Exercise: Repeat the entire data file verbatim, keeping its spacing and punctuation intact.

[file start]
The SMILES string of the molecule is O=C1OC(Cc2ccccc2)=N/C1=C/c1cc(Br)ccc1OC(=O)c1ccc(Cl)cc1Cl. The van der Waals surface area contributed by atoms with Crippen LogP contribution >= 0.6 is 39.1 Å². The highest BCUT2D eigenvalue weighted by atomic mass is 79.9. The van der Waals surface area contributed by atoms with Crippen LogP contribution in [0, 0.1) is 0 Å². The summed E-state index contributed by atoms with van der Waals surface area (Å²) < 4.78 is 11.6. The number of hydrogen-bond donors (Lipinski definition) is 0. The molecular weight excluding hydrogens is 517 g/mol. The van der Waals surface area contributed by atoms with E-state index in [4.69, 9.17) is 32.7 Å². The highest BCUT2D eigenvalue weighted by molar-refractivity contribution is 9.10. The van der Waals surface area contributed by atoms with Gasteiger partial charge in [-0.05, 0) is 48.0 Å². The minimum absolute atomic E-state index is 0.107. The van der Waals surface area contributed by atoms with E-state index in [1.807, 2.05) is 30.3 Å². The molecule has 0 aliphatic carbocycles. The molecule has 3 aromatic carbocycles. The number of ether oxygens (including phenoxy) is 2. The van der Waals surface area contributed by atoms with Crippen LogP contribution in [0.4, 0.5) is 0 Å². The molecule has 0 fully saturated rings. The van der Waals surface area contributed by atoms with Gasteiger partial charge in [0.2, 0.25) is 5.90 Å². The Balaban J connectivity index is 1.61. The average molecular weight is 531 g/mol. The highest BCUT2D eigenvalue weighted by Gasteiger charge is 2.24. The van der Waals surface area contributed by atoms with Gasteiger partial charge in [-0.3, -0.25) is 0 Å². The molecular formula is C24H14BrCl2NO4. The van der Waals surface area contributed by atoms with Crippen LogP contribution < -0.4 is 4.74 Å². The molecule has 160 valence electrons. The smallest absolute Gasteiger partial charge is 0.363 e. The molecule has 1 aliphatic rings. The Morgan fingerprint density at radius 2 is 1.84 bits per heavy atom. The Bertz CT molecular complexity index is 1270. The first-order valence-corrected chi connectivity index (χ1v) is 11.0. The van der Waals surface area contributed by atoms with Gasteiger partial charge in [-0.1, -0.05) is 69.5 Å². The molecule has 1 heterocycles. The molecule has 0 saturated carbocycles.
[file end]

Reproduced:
The SMILES string of the molecule is O=C1OC(Cc2ccccc2)=N/C1=C/c1cc(Br)ccc1OC(=O)c1ccc(Cl)cc1Cl. The van der Waals surface area contributed by atoms with Crippen LogP contribution >= 0.6 is 39.1 Å². The highest BCUT2D eigenvalue weighted by atomic mass is 79.9. The van der Waals surface area contributed by atoms with Crippen LogP contribution in [0, 0.1) is 0 Å². The summed E-state index contributed by atoms with van der Waals surface area (Å²) < 4.78 is 11.6. The number of hydrogen-bond donors (Lipinski definition) is 0. The molecular weight excluding hydrogens is 517 g/mol. The van der Waals surface area contributed by atoms with E-state index in [4.69, 9.17) is 32.7 Å². The highest BCUT2D eigenvalue weighted by molar-refractivity contribution is 9.10. The van der Waals surface area contributed by atoms with Gasteiger partial charge in [-0.05, 0) is 48.0 Å². The minimum absolute atomic E-state index is 0.107. The van der Waals surface area contributed by atoms with E-state index in [1.807, 2.05) is 30.3 Å². The molecule has 0 aliphatic carbocycles. The molecule has 3 aromatic carbocycles. The number of ether oxygens (including phenoxy) is 2. The van der Waals surface area contributed by atoms with Crippen LogP contribution in [0.4, 0.5) is 0 Å². The molecule has 0 fully saturated rings. The van der Waals surface area contributed by atoms with Gasteiger partial charge in [0.2, 0.25) is 5.90 Å². The Balaban J connectivity index is 1.61. The average molecular weight is 531 g/mol. The highest BCUT2D eigenvalue weighted by Gasteiger charge is 2.24. The van der Waals surface area contributed by atoms with Gasteiger partial charge in [-0.3, -0.25) is 0 Å². The molecular formula is C24H14BrCl2NO4. The van der Waals surface area contributed by atoms with Crippen LogP contribution < -0.4 is 4.74 Å². The molecule has 160 valence electrons. The smallest absolute Gasteiger partial charge is 0.363 e. The molecule has 1 aliphatic rings. The Morgan fingerprint density at radius 2 is 1.84 bits per heavy atom. The Bertz CT molecular complexity index is 1270. The first-order valence-corrected chi connectivity index (χ1v) is 11.0. The van der Waals surface area contributed by atoms with Gasteiger partial charge in [-0.1, -0.05) is 69.5 Å². The molecule has 1 heterocycles. The molecule has 0 saturated carbocycles.